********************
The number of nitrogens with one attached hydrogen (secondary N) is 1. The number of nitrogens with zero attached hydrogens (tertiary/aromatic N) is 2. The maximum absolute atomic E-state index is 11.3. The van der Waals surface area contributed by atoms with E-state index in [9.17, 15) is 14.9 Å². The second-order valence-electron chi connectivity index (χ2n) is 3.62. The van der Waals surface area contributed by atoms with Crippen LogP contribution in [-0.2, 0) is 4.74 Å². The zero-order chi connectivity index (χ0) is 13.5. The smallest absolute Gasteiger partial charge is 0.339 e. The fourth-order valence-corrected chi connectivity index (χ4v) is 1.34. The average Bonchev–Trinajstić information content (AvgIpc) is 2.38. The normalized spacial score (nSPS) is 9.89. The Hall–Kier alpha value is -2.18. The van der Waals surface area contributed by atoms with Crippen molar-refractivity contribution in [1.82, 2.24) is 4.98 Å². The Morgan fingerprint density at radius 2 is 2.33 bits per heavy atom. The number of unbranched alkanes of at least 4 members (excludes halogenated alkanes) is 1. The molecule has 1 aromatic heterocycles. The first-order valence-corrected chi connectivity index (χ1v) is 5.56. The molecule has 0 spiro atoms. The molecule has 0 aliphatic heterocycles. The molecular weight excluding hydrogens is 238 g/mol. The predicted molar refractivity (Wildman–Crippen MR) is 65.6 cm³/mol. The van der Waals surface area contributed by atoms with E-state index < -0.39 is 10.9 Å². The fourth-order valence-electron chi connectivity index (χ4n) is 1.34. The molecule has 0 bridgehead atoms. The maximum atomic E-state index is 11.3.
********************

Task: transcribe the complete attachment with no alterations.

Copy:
The number of nitrogens with one attached hydrogen (secondary N) is 1. The number of nitrogens with zero attached hydrogens (tertiary/aromatic N) is 2. The maximum absolute atomic E-state index is 11.3. The van der Waals surface area contributed by atoms with E-state index in [9.17, 15) is 14.9 Å². The second-order valence-electron chi connectivity index (χ2n) is 3.62. The van der Waals surface area contributed by atoms with Crippen LogP contribution in [-0.2, 0) is 4.74 Å². The zero-order chi connectivity index (χ0) is 13.5. The smallest absolute Gasteiger partial charge is 0.339 e. The fourth-order valence-corrected chi connectivity index (χ4v) is 1.34. The average Bonchev–Trinajstić information content (AvgIpc) is 2.38. The normalized spacial score (nSPS) is 9.89. The Hall–Kier alpha value is -2.18. The van der Waals surface area contributed by atoms with Crippen molar-refractivity contribution in [1.82, 2.24) is 4.98 Å². The Morgan fingerprint density at radius 2 is 2.33 bits per heavy atom. The number of unbranched alkanes of at least 4 members (excludes halogenated alkanes) is 1. The molecule has 1 aromatic heterocycles. The first-order valence-corrected chi connectivity index (χ1v) is 5.56. The molecule has 0 spiro atoms. The molecule has 0 aliphatic heterocycles. The molecular weight excluding hydrogens is 238 g/mol. The predicted molar refractivity (Wildman–Crippen MR) is 65.6 cm³/mol. The van der Waals surface area contributed by atoms with E-state index < -0.39 is 10.9 Å². The fourth-order valence-electron chi connectivity index (χ4n) is 1.34. The molecule has 0 bridgehead atoms. The maximum atomic E-state index is 11.3.